I recently got a "Holiday" Card in the mail. It was from my plumber. It read, "May Your Holiday be filled with Cheer and bring you toilets that are clear ... BUT IF NOT, CALL VITO AT 555-CLOG." What's worse, Vito didn't even send me a calendar this year.
Which brings me to a seasonal gripe. Junk cheer.
This year we received 57 missives. Eight were from people we actually know, and 49 were from people who want to know us -- through the magic of medical plans, aluminum siding, or debt consolidation. My family insists we hang them so we look popular, even though a card from Mutual of Medicare isn't quite a Hallmark moment.
A card from Mutual of Medicare isn't quite a Hallmark moment.
Worse, are the family portrait-hyphen-biography "cards." Don't get me wrong. I like "catching up" with friends, and those with whom I share a strand of DNA. I'm glad to read that Cousin Freda's finally got those braces off and can eat solids for the first time in three years. Ditto for any pal whose year involved either an audience with Barbra Streisand or a jail sentence. A short snappy "biopic" of up to four lines from people I actually know, are fine.
Five? You're a bore or an ego-maniac.
The Bibbikins (I'm disguising their real name) are both. I met them at a 1989 lecture on Israeli archeology. Yet every year, I get a photo documentary on "The Bibbikins." I've seen shorter travel logs. This year I was treated to their tour of a dairy farm in Vilnius.
"How could you possibly be bored?!" asks my son, incredulous – the one who thinks Innovations in Butter Churning should be on the check-out line next to the Inquirer.
"Maybe I'm shallow," I say, as I shove "The Bibbikins" into my "special" file folder. No, not the round one with the little mustard packets – and string.
Then, there are the ones that come from Ira. He's a writer pal who can actually pay his bills and have enough left over to send these evil cards. I call him "Itinerary Ira" because I know (and see) where he's been for the last 51 weeks, and where's he's going for the next 51. None of which involves dropping in on me.
"Wow! Looks like Ira's got a meeting with Speilberg on the 25th!"
To their credit, at least "The Bibbikens" and Ira limit their pictorials to the immediate family.
The Messling's missive looks like the Zoa tribe.
The Messling's missive looks like the Zoa tribe. My college anthropology professor studied fewer generations than they send on their holiday cards. To make matters worse, there's a summary of every Messling's accomplishments on the back of their photo-journal. First up, Martin Messling (named CEO – by old man Messling), sitting next to step-sister Myrna Messling (who just launched Messlingers magazine), who is holding grand-twins, Morganna and Malthus (who just learned to burp themselves), who are the children of -- but you get my point.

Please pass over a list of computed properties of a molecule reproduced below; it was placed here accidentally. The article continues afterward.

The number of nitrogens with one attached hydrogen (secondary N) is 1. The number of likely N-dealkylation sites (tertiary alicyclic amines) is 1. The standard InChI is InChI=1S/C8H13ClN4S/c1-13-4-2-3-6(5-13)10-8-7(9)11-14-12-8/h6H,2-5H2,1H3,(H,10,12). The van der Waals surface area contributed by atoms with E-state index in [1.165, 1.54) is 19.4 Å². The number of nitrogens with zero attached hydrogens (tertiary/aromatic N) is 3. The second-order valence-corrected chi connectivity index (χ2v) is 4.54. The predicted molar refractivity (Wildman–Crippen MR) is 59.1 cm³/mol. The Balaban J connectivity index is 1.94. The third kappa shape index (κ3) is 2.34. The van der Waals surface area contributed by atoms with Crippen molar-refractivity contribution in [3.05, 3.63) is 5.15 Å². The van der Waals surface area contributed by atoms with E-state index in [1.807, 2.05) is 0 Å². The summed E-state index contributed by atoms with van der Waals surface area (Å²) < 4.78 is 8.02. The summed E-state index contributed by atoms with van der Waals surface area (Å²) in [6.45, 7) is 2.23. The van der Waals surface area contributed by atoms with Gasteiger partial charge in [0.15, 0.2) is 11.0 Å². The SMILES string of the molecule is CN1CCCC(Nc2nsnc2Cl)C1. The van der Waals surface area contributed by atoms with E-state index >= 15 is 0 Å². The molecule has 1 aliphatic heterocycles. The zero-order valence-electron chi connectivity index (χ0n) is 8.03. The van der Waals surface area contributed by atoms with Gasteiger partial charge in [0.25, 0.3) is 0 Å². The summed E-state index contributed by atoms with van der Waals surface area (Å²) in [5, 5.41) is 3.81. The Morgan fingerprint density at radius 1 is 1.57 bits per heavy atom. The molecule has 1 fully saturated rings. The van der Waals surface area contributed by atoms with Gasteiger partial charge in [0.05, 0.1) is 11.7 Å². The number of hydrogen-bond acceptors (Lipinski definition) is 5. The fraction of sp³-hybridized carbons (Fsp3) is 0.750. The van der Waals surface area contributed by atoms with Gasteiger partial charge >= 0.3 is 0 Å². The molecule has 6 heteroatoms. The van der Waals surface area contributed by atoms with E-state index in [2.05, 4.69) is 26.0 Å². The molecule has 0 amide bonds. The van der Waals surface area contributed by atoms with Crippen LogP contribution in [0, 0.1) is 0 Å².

Sadly, I have more photos of the Messlings than I have of my own son.
Now, you could say, "C'mon, just toss the itineraries, the biographies, and the photo libraries into that "circular file folder." Ah...But therein lies my problem.
My Jewish guilt has made me shredding-challenged. Believe me, I've tried. Oh yes. I've rounded up all these families of strangers, cut them in two, stuck them in a baggie, and deposited these bores and their heirs in the bin.
But then, in the middle of the night, I got up, sweating, and tiptoed into the garbage – to scotch tape little Morganna and Malthus Messling back together.
Why? Because they were nice enough to send them? Wrong.
Because maybe they'll call -- or some terrible curse shall befall them. Two little Messlings ... gone! Zapped into the Twilight Zone because I ripped them up!
So, I've finally given in.
Instead of stashing the holiday cards and biopics this year, I've decided they're "art." That empty wall in the hall I was saving for a Chagall (OK, print) is now filled. With 11 pictures of "us" – and 89 of "them." As for the rest? I bought color-coordinated albums. I'm going with mahogany for "The Bibbikens," and I was thinking deep purple with a gold border for the Messlings.
I've even forgiven my plumber for not sending a calendar. The way I see it, at least he didn't send a fruitcake.
Or a holiday pictorial of 20 VITOS "unclogging" on their way through Sicily.
FOR THE PERFECT HOLIDAY GIFT(S) DON'T SEND A CARD. Send instead, A CALENDAR! Marnie Winston-Macauley's award-winning "A Little Joy, A Little Oy" calendar (2009), and "Yiddishe Mamas: The Truth About the Jewish Mother." Both of which can be purchased at your bookstore or online on Amazon.